But don’t give up just yet. Contrary to popular belief, the money-in-politics problem can be fixed by emulating the stunning successes of marriage equality and marijuana decriminalization over the past twenty years. Here’s how to do it.
First, we need to take the fight to local communities, by passing city and statewide reform initiatives. For too long, reformers have advocated small-step, incremental reforms at the federal level, such as ending secret donations. This is a good and popular proposal, but alone will not come close to fixing the problem. Other reformers are advocating “publicly funded” elections, which is also good policy, but remains unpopular with many voters and would not fix the entire problem if passed without simultaneous ethics, lobbying and transparency reforms.
And here’s the key thing: comprehensive reform proposals that overhaul ethics, lobbying, transparency and provide public funding in one fell swoop enjoy over 80% voter approval, and they are constitutional, even under the current Supreme Court. Together they are much more popular than public funding alone, and far more palatable to moderates and conservatives to boot.
Hmmm…. Where have we heard about a bundle of reforms on “ethics, lobbying, transparency and provide public funding in one fell swoop?” Yes, that is exactly what Slick Rick Weiland’s ballot measure is to the letter. Public Campaign financing bundled, just like your cable TV, into a package with other things in order to get you to buy it.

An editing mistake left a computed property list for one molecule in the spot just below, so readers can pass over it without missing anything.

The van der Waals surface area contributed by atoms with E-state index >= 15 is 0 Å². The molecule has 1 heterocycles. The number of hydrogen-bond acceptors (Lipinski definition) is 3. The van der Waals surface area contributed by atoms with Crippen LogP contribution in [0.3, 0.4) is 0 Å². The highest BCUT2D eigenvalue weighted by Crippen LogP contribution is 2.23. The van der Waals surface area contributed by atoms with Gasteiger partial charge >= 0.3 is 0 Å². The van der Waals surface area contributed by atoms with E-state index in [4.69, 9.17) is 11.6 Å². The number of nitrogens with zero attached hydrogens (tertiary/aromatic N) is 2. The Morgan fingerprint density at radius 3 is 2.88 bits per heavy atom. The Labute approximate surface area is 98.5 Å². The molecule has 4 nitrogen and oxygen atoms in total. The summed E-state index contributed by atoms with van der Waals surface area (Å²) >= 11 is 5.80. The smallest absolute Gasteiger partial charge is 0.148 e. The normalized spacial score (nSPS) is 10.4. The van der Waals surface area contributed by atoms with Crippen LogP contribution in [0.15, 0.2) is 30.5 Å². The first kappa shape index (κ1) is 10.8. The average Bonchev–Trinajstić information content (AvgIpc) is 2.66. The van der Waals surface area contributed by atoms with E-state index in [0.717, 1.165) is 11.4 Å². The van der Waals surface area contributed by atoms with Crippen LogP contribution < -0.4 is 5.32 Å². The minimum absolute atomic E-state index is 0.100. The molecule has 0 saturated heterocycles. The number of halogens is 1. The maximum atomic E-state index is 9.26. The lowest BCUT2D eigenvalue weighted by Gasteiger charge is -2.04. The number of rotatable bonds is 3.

In a nutshell, “The South Dakotans for Ethics Reform” is a misleading description, because the associated ballot measure is yet another in a long line of out-of-state interests trying to get a ballot measure passed in South Dakota because we’re the – if not one of the – easiest and cheapest states to put a measure on the ballot.
They’ve packaged it up, and handed it off to Slick Rick, with over $228,000 – which I’m sure is the first installment – to promote this out of state measure in South Dakota.
“South Dakotans for Ethics Reform?” There’s nothing involving “South Dakota” or “Ethics” with it. It’s just big out of state money trying to use South Dakotans. Once again.